Nathania Williams, 1st Year, History, Trinity College
“We are the black women of Cambridge, but by no means are we a homogeneous group. We are all unique, intelligent and strong women who are united through a shared experience in Cambridge and in our culture. I have love for all of the black women here and I’m confident that every single one of us are going to make our mark on this world. Black girls are magic”
Hephzibah Adeosun, 4th Year, Law and Management, Gonville and Caius College
“It was excellence or nothing for me. I used my uniqueness as an opportunity to be a force for change. For example, the college caterers readily accepted my suggestion of serving Nigerian food at the college canteen and the college supported me in hosting its first ever BME conference. As my college’s access officer and women’s captain of the University’s athletics club, I was able to initiate the change that I wanted such as pioneering an athletics access scheme and fostering a community for women to encourage and support each other through sport. I hope that future black women of Cambridge will be unapologetic about their blackness and use it to shape their university experience for the better.”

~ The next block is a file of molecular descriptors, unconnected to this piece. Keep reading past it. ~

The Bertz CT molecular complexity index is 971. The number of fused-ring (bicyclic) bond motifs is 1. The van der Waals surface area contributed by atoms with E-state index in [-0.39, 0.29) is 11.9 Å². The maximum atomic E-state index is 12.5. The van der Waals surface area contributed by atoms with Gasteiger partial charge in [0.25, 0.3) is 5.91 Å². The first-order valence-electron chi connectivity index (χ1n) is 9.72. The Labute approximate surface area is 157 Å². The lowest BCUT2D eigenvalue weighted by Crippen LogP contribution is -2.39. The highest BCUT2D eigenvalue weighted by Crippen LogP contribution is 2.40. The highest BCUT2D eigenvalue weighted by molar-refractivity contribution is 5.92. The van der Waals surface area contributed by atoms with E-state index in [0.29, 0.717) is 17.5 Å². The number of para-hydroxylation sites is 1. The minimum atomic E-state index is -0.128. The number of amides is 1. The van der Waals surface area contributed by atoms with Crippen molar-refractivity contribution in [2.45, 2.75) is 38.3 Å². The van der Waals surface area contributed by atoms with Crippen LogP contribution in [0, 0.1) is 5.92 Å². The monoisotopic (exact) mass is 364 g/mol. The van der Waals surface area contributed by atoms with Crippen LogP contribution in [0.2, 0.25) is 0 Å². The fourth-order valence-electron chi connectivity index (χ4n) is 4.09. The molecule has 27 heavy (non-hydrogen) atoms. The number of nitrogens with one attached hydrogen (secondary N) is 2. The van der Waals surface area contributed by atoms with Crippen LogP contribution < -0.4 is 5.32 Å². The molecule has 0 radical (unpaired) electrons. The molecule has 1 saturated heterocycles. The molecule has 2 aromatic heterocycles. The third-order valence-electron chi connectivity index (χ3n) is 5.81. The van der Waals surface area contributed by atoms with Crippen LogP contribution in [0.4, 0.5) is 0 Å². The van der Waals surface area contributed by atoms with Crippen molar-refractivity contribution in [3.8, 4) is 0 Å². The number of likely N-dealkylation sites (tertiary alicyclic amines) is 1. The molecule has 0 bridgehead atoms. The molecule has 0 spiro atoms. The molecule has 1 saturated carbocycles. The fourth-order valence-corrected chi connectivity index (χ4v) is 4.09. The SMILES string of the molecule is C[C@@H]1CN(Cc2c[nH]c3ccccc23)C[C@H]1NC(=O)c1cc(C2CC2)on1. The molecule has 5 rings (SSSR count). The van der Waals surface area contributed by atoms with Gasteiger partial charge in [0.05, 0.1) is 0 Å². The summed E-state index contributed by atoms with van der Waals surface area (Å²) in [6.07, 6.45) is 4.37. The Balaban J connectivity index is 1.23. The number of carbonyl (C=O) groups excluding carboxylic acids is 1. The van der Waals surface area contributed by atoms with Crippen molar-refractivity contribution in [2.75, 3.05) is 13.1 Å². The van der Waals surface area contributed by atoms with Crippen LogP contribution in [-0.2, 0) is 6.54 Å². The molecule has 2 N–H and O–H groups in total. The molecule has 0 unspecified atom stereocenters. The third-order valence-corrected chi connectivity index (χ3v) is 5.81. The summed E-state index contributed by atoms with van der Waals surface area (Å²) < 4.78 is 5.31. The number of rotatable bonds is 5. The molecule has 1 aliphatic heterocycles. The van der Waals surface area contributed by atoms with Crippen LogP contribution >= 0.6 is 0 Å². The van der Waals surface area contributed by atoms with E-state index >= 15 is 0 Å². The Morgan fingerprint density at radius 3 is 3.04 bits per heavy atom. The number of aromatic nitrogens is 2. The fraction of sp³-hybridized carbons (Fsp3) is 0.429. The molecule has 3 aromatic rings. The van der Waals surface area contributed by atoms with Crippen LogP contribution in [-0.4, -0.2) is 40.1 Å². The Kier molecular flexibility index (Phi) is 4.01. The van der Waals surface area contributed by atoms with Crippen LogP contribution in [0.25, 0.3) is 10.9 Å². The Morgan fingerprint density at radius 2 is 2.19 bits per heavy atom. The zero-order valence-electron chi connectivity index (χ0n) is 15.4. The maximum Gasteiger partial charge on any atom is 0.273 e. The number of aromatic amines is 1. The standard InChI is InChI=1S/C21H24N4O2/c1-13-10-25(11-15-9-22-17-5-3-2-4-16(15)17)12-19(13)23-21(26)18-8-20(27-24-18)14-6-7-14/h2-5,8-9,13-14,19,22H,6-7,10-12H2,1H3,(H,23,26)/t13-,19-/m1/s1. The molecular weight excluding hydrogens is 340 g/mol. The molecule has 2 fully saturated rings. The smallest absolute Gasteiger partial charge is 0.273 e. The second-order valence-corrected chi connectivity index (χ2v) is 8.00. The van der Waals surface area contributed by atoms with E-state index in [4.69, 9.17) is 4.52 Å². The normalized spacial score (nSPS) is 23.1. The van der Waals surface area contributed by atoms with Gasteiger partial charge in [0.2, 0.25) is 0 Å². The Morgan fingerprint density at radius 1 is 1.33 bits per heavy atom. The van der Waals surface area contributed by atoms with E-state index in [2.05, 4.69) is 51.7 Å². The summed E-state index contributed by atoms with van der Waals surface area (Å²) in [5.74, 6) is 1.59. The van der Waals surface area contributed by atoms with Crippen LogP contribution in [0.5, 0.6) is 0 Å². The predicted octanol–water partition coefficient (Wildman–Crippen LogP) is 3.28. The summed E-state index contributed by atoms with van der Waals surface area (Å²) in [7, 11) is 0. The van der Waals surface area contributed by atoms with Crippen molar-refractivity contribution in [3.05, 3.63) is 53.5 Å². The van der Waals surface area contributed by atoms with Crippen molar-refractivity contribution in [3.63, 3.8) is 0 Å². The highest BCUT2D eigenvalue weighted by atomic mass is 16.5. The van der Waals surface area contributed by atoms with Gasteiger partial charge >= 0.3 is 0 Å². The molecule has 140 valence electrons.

“My first year at Cambridge has shown me that even though we may not find ourselves reflected in the curriculum, in the paintings on the walls of the dining rooms or even in the academics who teach us; black women are a strong force in this university and we will continue to make this space more welcoming so that fewer black girls in future will think that Cambridge ‘isn’t right for them’.”
Nina Grossfurthner, 3rd Year, Geography, King’s College
“As an international student it took me a while to settle into Cambridge. Culturally, this was a very different environment for me. My initial reaction was to keep a low profile and try and get through three years without standing out. That mind-set didn’t last long, as I started to meet more of the incredible black women and people of colour at Cambridge and find my community among them. They made Cambridge feel like home and enabled me to step out with more confidence. I also realised that being at Cambridge means having the ability to change the culture that made me feel so alien at the beginning. As King’s College Student Union President I was able to implement a yearly BME Open Day at my college as well as be involved in outreach and access around the UK and internationally. “
Fope Jegede, 3rd Year, English Literature, Homerton College